The New York Yankees, you've no doubt noticed, have not signed a single Major League free agent this offseason. They are the only one of baseball's 30 clubs to abstain from the open market, and this is their first offseason since the advent of free agency in which they've produced such noteworthy nothingness.

Everything about the above seems bizarrely counterintuitive by baseball's past, established standards. The Yankees, after all, are supposed to be this sport's big, bad, financially backed behemoth in the free-agent field, here to raid your homegrown studs as they enter the wrong side of the aging curve.

But just because something feels askew doesn't mean it is. The Bronx Bombers were probably wise to quit the free-agent enterprise cold turkey when they did. Their attempt to prove you can have a wily winter without a wallet is entirely defensible and may, in fact, prove brilliant.

For one, the Yankees illustrate about as well as anybody how recklessly inefficient free agency can be.

Over the two offseasons preceding 2014 and '15, the Yankees signed 15 Major League free agents to contracts, including when they re-upped with Derek Jeter before his final season in '14. Fewer than half of those contracts have provided the Yanks with any sort of surplus value, to date, and the total outlay has provided the Yanks with negative value, by a wide margin.

How do I arrive at this conclusion? Well, following the lead of this 2014 FanGraphs piece, I'm setting the value of a win at $7 million. Again, we're talking about the offseasons preceding 2014 and 2015 here, so it's fair to dig back into the archives a little bit, and, anyway, this total is at the top end of the $5 million to $7 million projection at the time. So I'm being somewhat generous.

With $7M/win as our guide, here's how much the Yankees paid each of those free agents over the course of 2014-15, what those players delivered, in terms of Baseball-Reference.com's Wins Above Replacement mark, and, ultimately, how much "value" they provided:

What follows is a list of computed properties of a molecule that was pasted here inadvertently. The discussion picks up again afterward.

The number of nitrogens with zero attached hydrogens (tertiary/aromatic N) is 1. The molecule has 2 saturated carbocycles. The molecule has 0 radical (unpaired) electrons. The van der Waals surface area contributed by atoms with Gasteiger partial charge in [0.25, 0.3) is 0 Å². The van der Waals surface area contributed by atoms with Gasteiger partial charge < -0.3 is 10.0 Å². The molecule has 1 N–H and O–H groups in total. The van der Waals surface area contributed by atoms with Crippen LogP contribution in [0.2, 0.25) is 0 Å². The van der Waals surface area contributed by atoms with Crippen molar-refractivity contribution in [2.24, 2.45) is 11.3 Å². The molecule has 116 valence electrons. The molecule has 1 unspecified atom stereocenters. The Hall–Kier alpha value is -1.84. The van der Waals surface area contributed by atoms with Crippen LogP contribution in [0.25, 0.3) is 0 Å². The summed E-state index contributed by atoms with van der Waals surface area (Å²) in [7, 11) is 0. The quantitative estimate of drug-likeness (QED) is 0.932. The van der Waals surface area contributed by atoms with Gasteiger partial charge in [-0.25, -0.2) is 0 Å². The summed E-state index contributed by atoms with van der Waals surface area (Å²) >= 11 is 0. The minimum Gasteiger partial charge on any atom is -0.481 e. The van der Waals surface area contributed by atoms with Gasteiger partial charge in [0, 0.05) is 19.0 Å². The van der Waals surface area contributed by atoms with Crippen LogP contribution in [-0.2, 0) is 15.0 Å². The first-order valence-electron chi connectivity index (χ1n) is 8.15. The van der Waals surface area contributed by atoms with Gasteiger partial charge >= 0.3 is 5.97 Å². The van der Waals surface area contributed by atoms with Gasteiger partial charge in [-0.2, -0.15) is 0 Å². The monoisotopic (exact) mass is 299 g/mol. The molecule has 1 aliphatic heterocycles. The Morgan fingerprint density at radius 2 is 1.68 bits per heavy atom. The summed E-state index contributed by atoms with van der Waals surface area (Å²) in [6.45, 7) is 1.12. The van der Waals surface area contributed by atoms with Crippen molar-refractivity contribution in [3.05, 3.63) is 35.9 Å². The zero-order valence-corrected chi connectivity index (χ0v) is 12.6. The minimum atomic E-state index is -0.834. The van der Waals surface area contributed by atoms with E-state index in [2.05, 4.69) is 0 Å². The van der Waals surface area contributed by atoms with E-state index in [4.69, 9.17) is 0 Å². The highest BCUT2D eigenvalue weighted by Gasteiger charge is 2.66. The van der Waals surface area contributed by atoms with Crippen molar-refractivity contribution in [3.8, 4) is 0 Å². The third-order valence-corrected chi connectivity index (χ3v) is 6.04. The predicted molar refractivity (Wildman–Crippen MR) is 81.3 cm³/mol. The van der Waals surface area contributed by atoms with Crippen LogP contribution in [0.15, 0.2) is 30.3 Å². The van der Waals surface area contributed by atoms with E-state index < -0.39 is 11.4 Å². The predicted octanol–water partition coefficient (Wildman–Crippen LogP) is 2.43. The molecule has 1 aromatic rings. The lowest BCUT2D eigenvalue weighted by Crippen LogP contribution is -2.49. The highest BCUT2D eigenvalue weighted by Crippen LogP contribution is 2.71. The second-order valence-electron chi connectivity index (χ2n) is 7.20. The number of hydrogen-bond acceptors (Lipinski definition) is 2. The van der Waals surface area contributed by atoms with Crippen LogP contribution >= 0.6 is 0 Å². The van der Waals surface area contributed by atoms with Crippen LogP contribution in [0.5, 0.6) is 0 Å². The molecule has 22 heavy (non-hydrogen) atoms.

Player

Cost

WAR

Value

Surplus Value

Chase Headley

$23.5M

3.2

$22.4M

-$1.1M

Andrew Miller

$9M

2.2

$15.4M

$6.4M

Stephen Drew

$5M

0.4

$2.8M

-$2.2M

Chris Capuano

$5M

-1.1

$-7.7M

$-12.7M

Chris Young

$2.5M

1.2

$8.4M

$5.9M

Masahiro Tanaka*

$44M

6.3

$44.1M

$0.1M

Jacoby Ellsbury

$42.3M

5.2

$36.4M

-$5.9M

Brian McCann

$34M

4.6

$32.2M

-$1.8M

Carlos Beltran

$30M

0.7

$4.9M

-$25.1M

Matt Thornton**

$2.3M

0.5

$3.5M

$1.2M

Brendan Ryan

$4M

0.4

$2.8M

-$1.2M

Hiroki Kuroda

$16M

2.4

$16.8M

$0.8M

Derek Jeter

$12M

0.2

$1.4M

-$10.6M

Kelly Johnson**

$2M

0.7

$4.9M

$2.9M

Brian Roberts

$2M

1.5

$10.5M

$8.5M

Total surplus value: -$34.8M
*The Tanaka investment also included a $20M upfront posting fee, which is not accounted for here.
**Because Thornton and Johnson were traded midseason, I've used the prorated portion of their contracts with the Yankees.

I have to tell you I did not go into this expecting to assert that the 2014 signing of Roberts rates as the Yankees' most valuable free-agent acquisition of the last two years. But here we are.

Factor in the Tanaka posting fee and what is likely to be the further depreciation of the Headley, Ellsbury, McCann and Beltran deals in the coming years, and the Yankees' expenditures largely rate as abysmal.